by Christopher Zoukis
Solitary confinement is “worse than any torment of the body” – so said famous British author Charles Dickens. French historian Alexis de Tocqueville, who toured American prisons in 1831, added that solitary “devours the victim incessantly and unmercifully; it does not reform, it kills.”
The U.S. Supreme Court has not ruled on the constitutionality of “administrative segregation,” a common form of solitary confinement, though in his concurrence to the majority opinion in Davis v. Ayala, 135 S.Ct. 2187 (2015), Justice Anthony Kennedy revealed his revulsion at the long-term use of solitary in correctional facilities. “The human toll wrought by extended terms of isolation long has been understood, and questioned, by writers and commentators,” he wrote. [See: PLN, Nov. 2015, p.28].
“We’re talking about putting someone in a room the size of a parking space,” agreed Robert T. Gonzales, chair of the American Bar Association’s Commission on Disability Rights. “This is inhumane.”
Yet the use of security housing units and restrictive housing units within U.S. prisons remains widespread, affecting as many as 80,000 to 100,000 prisoners according to a 2015 report by the Arthur Liman Public Interest Program at Yale Law School and the Association of State Correctional Administrators (ASCA). [See: PLN, Dec. 2017, p.57]. In 2016, the Obama administration eliminated solitary confinement for juveniles held in federal facilities and restricted its use for other federal prisoners.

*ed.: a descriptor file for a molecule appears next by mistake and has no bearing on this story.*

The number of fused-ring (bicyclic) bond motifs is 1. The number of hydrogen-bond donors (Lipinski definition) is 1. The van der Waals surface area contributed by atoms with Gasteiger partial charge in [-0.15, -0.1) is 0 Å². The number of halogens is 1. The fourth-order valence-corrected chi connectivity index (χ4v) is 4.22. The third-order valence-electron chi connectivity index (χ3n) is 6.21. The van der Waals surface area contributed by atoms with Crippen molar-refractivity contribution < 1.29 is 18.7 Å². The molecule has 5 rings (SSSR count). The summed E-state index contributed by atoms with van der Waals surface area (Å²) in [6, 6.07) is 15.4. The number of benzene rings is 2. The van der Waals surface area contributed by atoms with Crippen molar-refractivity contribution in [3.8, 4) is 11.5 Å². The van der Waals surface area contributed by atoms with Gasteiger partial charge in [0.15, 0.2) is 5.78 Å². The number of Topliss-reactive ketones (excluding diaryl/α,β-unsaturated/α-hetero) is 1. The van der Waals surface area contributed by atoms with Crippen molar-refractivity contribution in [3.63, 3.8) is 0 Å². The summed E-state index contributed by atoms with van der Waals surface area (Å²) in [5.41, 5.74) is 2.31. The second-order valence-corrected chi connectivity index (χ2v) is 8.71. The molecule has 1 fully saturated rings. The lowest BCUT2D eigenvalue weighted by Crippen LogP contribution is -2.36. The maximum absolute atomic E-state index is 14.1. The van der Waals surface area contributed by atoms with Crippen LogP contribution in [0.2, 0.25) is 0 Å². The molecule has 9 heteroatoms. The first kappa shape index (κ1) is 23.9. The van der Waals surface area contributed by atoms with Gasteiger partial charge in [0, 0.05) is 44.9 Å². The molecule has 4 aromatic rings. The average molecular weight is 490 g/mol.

A resolution passed by the American Bar Association in early 2018 called on state officials to limit the use of solitary confinement, and allow it “only in exceptional cases as a measure of last resort, where less restrictive settings are insufficient, and for no longer than is necessary to address the specific reason for placement, typically not to exceed 15 consecutive days.”
Additionally, the National Commission on Correctional Health Care (NCCHC) adopted new standards for solitary confinement in April 2016, while the year before the ASCA issued a report critical of long-term segregation. [See: PLN, May 2017, p.20; Nov. 2015, p.28].
But some states had already begun to implement reform efforts.
In 2016, the North Carolina Department of Public Safety (NCDPS) was one of five state prison systems selected by the Vera Institute of Justice for a pilot program to reduce the use of solitary confinement. Under the NCDPS’ new disciplinary policy, segregation is generally limited to no more than 30 days.
The new rules still allow certain prisoners who are repeatedly disruptive to be isolated for longer periods of time. But NCDPS spokesman Keith Acree said the rules are part of a larger effort to use “evidence-based practices for managing inmate behavior, thereby creating a safer prison environment.”